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by a nuclear power early warning system how should that nuclear power react to a missile coming its way how are they supposed to know whether this missile comes with a nuclear warhead or not what if the missile impacts right next to its border or inside its territory do you realize how perilous that can be. or take the notion of low yield nuclear weapons do you realize how badly that can blur the very back down trees of using nuclear bombs or how low the threshold might sing for authorizing such a strike can you imagine the possible implications where the limits for lowering that threshold and who setting them there are many threats in the world of today and there is only one way to address them efficiently that is working together within the boundaries of international law. we've got a lot where now i don't think it was showing up behind us out on the who's the president of one of our most popular shows across talk peter has worked with r.t. since its very beginning he will be speaking in english and i will translate the
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question for you thank you for the my question being very short here it seems like we live in the age of opposition. and we have the arab spring and heard about europe and the crisis there. and the occupy movement united states which our team did an excellent job in covering but what about the opposition in russia public opinion polls show it's very small not much support what kind of opposition would you like to challenge here ok and the role of mr couldn't. i translate it. well on the opposition can be useful you just mentioned occupy wall street where at a certain point we saw the police cracking down on the occupy wall street activists i won't call the actions of police appropriate or inappropriate my point is that every opposition movement is good and useful if it acts within law if they don't like the law they should use democratic means to change those laws which they
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should persuade voters to join them and they should get elected into legislatures so that they can have a chance to change the law this is the way to change things on the ground but if there are people who act outside the law then the state must use legal means to impose law in the interests of the majority that's the way it's done in the us and that's the way it's done in russia truth be told we're criticised for that but when the same thing happens in the us it's considered to be noble never mind that it is double standards we have got accustomed to this and pay little attention to it with them when they talk about it when it happens in the us to growth america. but i wish you do the right thing everyone must be treated in the same fashion because these two situations are identical because i'm the only differ. it says that our diplomatic missions don't actively cooperate with occupy wall street and your diplomatic missions work together and directly support russian opposition but i
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think this is wrong because diplomatic missions must forge ties between states and not meddle in their domestic politics. getting back to popular movements reckless behavior is not appreciated by people if these activists are breaking the law then it's illegal and if they express their will by legal means without breaking the law then they're fully entitled to do that which in this case it would be beneficial to any state because it's a way to provide grassroots feedback on state policies whether it be social domestic or foreign policy. or as for mr green he is my long standing associate we see eye to eye on many vital issues of russia's development of and that's vern obvious reason we've known each other for a long time now we worked together back in some petersburg and then he became a member of the cabinet and proved to be one of the most efficient ministers i've always backed him on key decisions and if i didn't he wouldn't be able to work to implement those ideas and principles that he promoted so to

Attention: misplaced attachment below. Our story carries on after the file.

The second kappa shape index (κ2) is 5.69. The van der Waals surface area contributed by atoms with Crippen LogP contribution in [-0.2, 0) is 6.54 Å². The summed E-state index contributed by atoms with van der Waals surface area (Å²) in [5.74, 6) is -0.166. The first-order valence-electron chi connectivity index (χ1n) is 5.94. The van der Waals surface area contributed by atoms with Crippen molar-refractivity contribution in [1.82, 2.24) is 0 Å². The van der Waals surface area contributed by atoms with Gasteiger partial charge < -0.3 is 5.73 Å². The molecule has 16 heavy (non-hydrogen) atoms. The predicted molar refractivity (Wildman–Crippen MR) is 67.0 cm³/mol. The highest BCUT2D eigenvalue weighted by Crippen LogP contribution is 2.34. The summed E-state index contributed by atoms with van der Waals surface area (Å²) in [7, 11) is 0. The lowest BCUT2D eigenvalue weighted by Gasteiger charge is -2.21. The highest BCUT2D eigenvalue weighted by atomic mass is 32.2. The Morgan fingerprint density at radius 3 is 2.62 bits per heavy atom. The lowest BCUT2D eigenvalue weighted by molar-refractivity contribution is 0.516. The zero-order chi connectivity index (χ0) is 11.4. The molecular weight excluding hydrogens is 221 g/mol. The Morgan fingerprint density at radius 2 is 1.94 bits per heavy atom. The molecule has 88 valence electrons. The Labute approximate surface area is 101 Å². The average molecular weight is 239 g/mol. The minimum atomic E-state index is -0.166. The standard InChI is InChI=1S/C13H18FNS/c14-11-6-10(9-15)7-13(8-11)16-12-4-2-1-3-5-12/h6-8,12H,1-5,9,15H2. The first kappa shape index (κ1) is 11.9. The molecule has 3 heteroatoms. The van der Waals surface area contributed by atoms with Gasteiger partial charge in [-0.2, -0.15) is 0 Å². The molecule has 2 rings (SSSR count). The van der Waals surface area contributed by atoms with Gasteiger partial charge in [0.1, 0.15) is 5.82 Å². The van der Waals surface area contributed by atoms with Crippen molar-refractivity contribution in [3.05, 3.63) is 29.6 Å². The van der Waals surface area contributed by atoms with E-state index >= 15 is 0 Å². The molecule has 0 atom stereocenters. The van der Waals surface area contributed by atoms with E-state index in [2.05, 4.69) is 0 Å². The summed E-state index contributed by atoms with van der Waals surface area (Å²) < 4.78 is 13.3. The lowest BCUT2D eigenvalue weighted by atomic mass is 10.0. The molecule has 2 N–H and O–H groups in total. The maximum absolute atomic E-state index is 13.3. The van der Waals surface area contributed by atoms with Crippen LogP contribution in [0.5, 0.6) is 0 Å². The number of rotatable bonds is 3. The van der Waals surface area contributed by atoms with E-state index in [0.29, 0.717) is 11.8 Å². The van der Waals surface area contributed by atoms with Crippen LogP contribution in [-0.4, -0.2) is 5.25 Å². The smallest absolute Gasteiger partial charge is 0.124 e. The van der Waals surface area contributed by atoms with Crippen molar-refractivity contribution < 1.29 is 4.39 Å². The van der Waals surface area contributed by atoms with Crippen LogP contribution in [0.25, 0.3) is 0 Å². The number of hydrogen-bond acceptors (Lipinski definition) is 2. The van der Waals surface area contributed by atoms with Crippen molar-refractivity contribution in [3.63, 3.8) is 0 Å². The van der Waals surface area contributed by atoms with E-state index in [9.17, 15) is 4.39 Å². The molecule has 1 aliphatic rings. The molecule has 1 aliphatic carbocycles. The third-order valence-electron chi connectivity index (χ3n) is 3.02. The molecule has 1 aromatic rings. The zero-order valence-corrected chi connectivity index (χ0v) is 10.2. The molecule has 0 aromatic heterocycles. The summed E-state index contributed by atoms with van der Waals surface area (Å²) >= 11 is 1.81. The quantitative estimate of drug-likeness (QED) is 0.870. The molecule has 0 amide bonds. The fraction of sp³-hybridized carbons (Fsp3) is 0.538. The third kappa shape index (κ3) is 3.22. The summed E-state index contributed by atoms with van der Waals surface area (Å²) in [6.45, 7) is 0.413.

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a certain extent that was our joint policy so he has his own view on certain things it so happened that they had a disagreement with mr medvedev on a number of issues and since mr medvedev was president we have the right to take the decision that he eventually took. today alexy khujand says that he is ready to rejoin the executive branch if the authorities were more decisive but he's quite reluctant to specify what he means by being more decisive when i ask him to leave why because more decisive means taking toughest steps for example in terms of the pension reform in terms of raising the retirement age no one including the opposition wants to speak about it to the public with what they think is the right but they don't want to talk too loudly on the issue also taking toughest steps on of the issues like slashing budget expenditures and social spending first of all many of our liberal economists think that our social expenditures are too high that we raise salaries and pensions and social benefits too fast they point out that the